So you have found a beautifully packaged bar of chocolate, the price looks fair and all the familiar lingo is at play in a nice italic font. But you have been here before and you know all too well that ‘made from 45% Ghanian cacao beans’ doesn’t automatically equal craft chocolate and you might be asking yourself, what is the remaining 55%?
Luckily for you, it is mandatory for all food packaging to contain a clear list of every ingredient used. Since 2014 the laws became even more stringent and allergens now need to be in bold so that with a quick glance anybody can decide if a bar is safe for them and their specific dietary requirements.
The order the ingredients are displayed is also important, as they’re categorized in order of quantity. You would expect your chocolate bars first ingredient to be cocoa, what chocolate bars are made from and the only non-negotiable ingredient, but this isn’t always the case.
Cocoa and Sugar
It may surprise you to know that you can make a chocolate bar with very few ingredients. While many are interchangeable and can be tweaked and played with, there’s only one ingredient you cannot make chocolate without and that’s cocoa. It may be labelled as cocoa beans, cocoa mass or cocoa solids. Other than 100% chocolate bars, which are made from pure cocoa beans, you can make a dark chocolate bar with just two ingredients. Cocoa beans and sugar. The percentages of these will vary but the average two ingredient dark chocolate bar will contain a ratio of around 70% cocoa beans and 30% sugar.
Some dark and milk chocolate bars will also contain added cocoa butter, which is the natural fat from the cocoa bean and adds a delicious flavour and creaminess to your bar. The addition of cocoa butter takes your chocolate from two-ingredient to three-ingredients.
Milk chocolate, of course, requires a minimum of three ingredients, with the addition of milk to sugar and cocoa beans. White chocolate, on the other hand, contains no cocoa beans and instead consists of cocoa butter, milk and sugar in its simplest form. As milk is a major allergen, it will be both in bold and then often in parentheses as ‘milk powder’ or ‘dried whole milk’.
So why do we so often see lines and lines of ingredients if we can count the essentials on one hand? There are many more optional ingredients which are added to enhance the flavour and even more which cut down the cost, so let’s take a look.
Something you’ll often find in chocolate is an emulsifier, this is usually soy lecithin but others can also be used. It’s not an essential ingredient but is often the cause for discussion amongst chocolate enthusiasts. The benefits of adding emulsifier include allowing the chocolate to withstand heat better (not usually a friend of chocolate) and it also helps makers avoid blooming. It can also cut costs down when swapped for cocoa butter (which is more expensive) and aide in machine production, making it popular with large manufacturers. Although many craft chocolate makers prefer to keep their ingredients list short and emulsifier-free there is no simple answer to whether it should or shouldn’t be added to fine chocolate.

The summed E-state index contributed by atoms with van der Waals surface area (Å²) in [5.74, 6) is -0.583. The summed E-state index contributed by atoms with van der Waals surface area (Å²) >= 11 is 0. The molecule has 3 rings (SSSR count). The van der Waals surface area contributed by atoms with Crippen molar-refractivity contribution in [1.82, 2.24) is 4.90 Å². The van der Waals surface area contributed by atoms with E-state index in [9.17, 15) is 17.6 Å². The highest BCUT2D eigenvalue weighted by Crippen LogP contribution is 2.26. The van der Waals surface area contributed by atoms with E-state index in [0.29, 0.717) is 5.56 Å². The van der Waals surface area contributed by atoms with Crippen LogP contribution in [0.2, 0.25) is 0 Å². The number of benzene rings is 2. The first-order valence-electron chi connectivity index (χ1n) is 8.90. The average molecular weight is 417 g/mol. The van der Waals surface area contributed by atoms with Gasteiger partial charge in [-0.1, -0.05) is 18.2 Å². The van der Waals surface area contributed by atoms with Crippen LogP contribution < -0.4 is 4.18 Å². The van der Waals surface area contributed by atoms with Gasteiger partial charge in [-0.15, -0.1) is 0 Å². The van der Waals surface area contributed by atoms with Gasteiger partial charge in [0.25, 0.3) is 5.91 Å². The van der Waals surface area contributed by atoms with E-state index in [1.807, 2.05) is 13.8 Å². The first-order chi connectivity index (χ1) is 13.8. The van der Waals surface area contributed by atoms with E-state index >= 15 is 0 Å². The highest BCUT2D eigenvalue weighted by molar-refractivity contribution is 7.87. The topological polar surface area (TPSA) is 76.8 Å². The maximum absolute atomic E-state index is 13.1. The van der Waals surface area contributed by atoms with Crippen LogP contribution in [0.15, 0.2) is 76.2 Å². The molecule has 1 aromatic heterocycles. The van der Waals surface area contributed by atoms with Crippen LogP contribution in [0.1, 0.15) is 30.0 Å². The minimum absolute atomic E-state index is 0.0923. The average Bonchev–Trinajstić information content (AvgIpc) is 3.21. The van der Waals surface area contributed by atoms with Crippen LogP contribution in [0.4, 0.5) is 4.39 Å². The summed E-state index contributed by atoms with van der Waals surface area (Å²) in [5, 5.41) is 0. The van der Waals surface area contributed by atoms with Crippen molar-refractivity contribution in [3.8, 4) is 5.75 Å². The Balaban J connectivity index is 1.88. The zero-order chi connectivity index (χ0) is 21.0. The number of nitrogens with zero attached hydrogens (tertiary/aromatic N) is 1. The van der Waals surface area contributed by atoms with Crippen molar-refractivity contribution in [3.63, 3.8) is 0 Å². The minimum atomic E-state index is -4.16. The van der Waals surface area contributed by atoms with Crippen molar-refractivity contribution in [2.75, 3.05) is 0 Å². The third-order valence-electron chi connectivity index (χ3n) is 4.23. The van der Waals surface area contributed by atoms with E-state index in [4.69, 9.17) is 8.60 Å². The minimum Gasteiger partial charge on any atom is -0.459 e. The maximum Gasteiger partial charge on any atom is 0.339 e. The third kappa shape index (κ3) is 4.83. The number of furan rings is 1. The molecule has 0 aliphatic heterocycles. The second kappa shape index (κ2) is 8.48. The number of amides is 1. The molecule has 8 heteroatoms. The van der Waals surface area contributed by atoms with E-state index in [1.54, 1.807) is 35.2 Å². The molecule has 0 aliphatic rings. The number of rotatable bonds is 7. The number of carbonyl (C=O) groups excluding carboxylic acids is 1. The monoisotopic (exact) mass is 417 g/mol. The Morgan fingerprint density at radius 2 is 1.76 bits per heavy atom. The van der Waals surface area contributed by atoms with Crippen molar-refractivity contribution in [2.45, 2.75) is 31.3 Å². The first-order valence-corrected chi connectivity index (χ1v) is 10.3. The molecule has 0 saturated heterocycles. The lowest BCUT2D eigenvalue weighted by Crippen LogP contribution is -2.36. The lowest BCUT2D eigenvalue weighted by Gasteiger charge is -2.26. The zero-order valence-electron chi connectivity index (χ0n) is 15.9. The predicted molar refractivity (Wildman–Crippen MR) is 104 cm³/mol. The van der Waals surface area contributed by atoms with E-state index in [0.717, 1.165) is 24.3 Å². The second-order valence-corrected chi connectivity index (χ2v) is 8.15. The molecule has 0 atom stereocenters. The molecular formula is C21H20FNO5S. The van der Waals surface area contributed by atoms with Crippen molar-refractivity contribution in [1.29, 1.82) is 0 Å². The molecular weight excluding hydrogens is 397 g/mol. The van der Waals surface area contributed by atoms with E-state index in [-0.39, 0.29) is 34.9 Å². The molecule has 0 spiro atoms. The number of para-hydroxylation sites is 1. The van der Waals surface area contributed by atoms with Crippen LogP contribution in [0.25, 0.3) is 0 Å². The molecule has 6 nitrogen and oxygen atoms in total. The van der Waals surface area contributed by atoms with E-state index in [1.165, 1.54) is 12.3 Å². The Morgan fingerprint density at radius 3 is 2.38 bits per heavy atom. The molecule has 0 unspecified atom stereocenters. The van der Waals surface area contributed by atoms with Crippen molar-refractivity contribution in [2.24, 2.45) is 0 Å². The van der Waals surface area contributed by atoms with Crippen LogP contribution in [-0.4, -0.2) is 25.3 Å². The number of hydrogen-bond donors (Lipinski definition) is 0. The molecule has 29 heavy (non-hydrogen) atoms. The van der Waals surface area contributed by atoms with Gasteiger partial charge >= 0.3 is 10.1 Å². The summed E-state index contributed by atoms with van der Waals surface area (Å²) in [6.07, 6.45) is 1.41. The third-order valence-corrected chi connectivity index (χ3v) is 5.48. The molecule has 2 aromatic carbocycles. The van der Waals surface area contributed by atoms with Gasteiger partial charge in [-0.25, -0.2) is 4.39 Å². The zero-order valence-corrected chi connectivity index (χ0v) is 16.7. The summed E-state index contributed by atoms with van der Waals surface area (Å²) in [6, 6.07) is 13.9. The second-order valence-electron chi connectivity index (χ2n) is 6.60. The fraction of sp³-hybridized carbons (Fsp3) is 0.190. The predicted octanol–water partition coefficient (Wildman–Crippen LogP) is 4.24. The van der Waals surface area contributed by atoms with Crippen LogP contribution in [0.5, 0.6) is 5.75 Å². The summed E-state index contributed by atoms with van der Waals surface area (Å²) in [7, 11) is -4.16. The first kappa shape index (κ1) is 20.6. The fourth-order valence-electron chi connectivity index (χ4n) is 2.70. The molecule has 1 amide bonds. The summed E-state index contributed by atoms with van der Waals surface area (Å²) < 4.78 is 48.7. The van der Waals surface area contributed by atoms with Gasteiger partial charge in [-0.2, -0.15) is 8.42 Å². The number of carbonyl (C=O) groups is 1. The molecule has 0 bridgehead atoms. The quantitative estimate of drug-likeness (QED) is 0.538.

Vanilla is often added to white and milk chocolate to add a sweet and familiar taste, however, it gets a bad name by many chocolate lovers for being used to mask burnt and off flavours. Real vanilla can be used to compliment the cacao flavours when added with care and expertise but watch out for the many fake vanilla substitutes which crowd the supermarket shelves.
Like vanilla, natural flavourings may be added to a bar for obvious reasons, however, with so many flavours ready to be unlocked in the bean itself many find them unnecessary. Artificial flavourings are commonplace in our childhood favourites and often appear unpronounceable and confusing. Simply put, these are synthetic chemicals made in a science lab to mimic natural flavours and most importantly for large companies, they are cheaper and easier to source.
Many makers add inclusions to their bars which could be anything from cocoa nibs to orange oil to freeze-dried fruit. This should be stated in the name and clearly in the ingredients, and if it’s a flavour combination you enjoy then what could be better?
Not so delicious is the addition of cheaper oils and fats to replace expensive and natural cocoa butter. This is why you’ll often see shea butter, palm fat or vegetable oil in the ingredients list and when you try to melt or bake with lower quality chocolate the mix may separate and become grainy.
Most of us would be horrified if we found out our orange juice had more sugar in than oranges or if there were ingredients hidden inside which we didn’t even recognise, so why do we so often accept this with chocolate? Since we grow up with these bars dominating the market, it becomes normal and expected to not be able to read or understand everything in our food. We think that’s what makes craft chocolate so special and why it’s important to differentiate between the ones doing everything they can to create great tasting chocolate, and the ones simply making as much as they can sell.
So while mainstream chocolate companies may be hijacking phrases such as ‘single origin’ ‘bean to bar’ and adding cacao percentages to the front of their packaging, the biggest teller of whether or not you have a craft chocolate bar is in the ingredients list – where there’s really no room to hide. Craft chocolate makers are proud of their short ingredient lists and spend their efforts unlocking the huge array of flavours inside their precious beans rather than hiding them away, third or fourth down the list.